AT the weekend, we carried reports in which President Emmerson Mnangagwa and his deputy Constantino Chiwenga took turns to attack main opposition MDC leader Nelson Chamisa and calling him a ‘little bishop’ and a false prophet; language reminiscent of the electioneering period.
Chamisa, in turn, responded, by urging Mnangagwa and Chiwenga to stop wasting their energy fighting him, but to redirect their energy towards the real problem – the free-falling economy.
It is not a secret that Zimbabwe’s economy is in the doldrums, characterised by a crippling currency crisis, price increases, unemployment and shortages of goods — all because we’ve perpetually remained engrossed in election mode.
In addition to that, Zimbabwe — which is not self-sufficient —is still lagging behind in terms of infrastructure development, and it will take major efforts by all Zimbabweans to rebuild this country and return it to its breadbasket status.
Socially, the country is bleeding from years of politically-motivated violence, State-sponsored conflicts and political polarisation.
It does not need a rocket scientist to deduce that the core of Zimbabwe’s problems are political, and that the buck stops with the government of the day, led by Mnangagwa.
For the past 38 years, and in particular the past five years, the country has experienced endless political contestations that have distracted attention from developmental issues that government must work on. Despite winning elections in 2013, with unchecked political power, then President Robert Mugabe and his Zanu PF party’s infighting meant that the country remained on the political campaign path, with scant attention paid to a free-falling economy.
Despite his declarations to the contrary, Mnangagwa risks going the same way if he does not reign in the bloodthirsty hardliners in his party and refocus the narrative on the economy. It’s not in great shape, whatever happens to the mega deals he was busy announcing in the run-up to the elections.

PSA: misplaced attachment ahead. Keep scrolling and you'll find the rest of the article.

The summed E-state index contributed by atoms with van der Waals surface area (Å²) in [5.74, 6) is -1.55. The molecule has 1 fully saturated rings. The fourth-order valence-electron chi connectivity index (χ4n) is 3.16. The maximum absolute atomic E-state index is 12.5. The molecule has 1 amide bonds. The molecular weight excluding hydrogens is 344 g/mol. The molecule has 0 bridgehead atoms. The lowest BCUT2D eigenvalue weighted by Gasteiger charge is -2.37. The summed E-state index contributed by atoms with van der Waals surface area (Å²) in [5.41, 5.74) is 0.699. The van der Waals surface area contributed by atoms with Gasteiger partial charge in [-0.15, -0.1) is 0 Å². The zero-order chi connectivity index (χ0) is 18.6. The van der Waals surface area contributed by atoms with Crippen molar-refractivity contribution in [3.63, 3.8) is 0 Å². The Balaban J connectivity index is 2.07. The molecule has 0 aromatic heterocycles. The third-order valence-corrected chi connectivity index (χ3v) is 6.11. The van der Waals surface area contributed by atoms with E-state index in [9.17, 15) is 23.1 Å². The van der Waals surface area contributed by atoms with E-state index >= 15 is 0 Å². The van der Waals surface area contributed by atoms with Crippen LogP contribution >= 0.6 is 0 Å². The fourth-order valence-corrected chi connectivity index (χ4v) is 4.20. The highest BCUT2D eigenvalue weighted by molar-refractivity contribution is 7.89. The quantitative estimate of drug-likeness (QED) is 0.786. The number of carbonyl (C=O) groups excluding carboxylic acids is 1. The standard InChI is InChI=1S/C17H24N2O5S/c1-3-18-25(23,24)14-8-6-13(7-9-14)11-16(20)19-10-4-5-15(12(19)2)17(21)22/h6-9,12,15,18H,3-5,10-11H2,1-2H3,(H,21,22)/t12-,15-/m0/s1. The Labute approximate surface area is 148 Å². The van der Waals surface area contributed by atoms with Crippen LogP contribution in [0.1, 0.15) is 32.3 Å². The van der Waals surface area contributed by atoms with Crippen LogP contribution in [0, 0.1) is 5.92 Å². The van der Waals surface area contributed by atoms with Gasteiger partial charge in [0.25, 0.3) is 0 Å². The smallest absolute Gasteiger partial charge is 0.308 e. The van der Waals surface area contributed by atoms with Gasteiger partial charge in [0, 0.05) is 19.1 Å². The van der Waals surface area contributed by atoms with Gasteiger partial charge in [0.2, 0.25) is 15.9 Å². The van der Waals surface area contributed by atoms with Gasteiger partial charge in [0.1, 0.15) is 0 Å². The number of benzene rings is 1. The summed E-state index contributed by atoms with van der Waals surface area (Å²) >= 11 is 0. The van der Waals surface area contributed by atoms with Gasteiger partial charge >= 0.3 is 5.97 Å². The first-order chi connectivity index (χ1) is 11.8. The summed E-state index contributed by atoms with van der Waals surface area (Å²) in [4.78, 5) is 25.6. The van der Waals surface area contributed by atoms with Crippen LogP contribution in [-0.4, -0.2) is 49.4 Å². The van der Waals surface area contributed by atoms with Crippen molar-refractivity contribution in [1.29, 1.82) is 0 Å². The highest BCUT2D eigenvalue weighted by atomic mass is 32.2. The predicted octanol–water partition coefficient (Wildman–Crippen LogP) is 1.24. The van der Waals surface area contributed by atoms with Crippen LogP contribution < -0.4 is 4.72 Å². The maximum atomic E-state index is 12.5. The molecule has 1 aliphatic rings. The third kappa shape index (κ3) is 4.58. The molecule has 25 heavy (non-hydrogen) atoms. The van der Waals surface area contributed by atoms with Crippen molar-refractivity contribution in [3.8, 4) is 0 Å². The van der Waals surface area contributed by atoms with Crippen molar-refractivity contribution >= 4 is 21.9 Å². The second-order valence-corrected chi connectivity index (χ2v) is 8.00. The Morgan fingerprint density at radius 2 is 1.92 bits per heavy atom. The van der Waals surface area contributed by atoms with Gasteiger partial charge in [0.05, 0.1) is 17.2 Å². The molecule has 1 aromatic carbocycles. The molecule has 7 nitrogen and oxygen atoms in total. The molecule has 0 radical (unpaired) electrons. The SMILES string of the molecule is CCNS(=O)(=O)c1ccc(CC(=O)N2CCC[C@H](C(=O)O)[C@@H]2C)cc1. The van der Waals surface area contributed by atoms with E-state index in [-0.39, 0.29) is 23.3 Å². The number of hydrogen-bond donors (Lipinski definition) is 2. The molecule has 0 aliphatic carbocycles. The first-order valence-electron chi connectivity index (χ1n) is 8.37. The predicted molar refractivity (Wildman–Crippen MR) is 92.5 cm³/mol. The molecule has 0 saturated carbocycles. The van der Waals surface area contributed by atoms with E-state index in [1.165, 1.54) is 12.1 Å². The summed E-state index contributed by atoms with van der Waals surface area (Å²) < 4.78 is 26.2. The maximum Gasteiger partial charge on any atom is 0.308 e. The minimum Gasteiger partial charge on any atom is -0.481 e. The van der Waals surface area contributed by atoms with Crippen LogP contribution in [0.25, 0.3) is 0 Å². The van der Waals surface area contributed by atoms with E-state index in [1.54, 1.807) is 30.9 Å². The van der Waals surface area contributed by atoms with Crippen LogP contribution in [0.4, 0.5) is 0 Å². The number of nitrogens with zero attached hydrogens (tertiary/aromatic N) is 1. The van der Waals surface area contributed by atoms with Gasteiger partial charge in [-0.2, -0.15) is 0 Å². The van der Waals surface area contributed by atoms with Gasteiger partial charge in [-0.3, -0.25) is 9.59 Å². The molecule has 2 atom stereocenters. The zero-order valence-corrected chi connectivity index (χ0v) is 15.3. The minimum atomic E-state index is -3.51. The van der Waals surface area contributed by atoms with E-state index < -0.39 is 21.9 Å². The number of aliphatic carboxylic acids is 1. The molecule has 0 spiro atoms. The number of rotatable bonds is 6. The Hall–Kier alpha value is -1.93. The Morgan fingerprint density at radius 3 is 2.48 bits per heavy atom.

We want to believe it is not beyond Mnangagwa to develop into a Statesman he thinks he is or could become. He has time on his hands, and this is still the genesis of a five-year-term, but he needs to cut the vitriol and engage, not ostracise those who can help him rebuild this country we all call home.
Given his own history and the long road he has travelled to the top office, Mnangagwa must now have learnt that the best way to national development is to embrace everyone and call on all stakeholders, political and otherwise, to the table to chart the much-needed way forward for our country.
Mnangagwa may feel that his controversial July 30 victory has given him all to do what he pleases, but he must always remember that the Zimbabwe he is leading is a country that is characterised by fear, polarisation, dejection and frustration, leaving little room for national development.
There is an urgent need for genuine, people-centred national healing and reconciliation, and an integration of all the stakeholders in order for the nation to start moving forward.
Zimbabweans have waited for much too long, but like the grain being eaten by weevils, its society is fast turning into dust.
Unless he gathers the willpower and realise it is his only chance to reintegrate Zimbabwe, Mnangagwa, like his predecessor Mugabe, will leave a legacy of anger, segregation and hate behind him.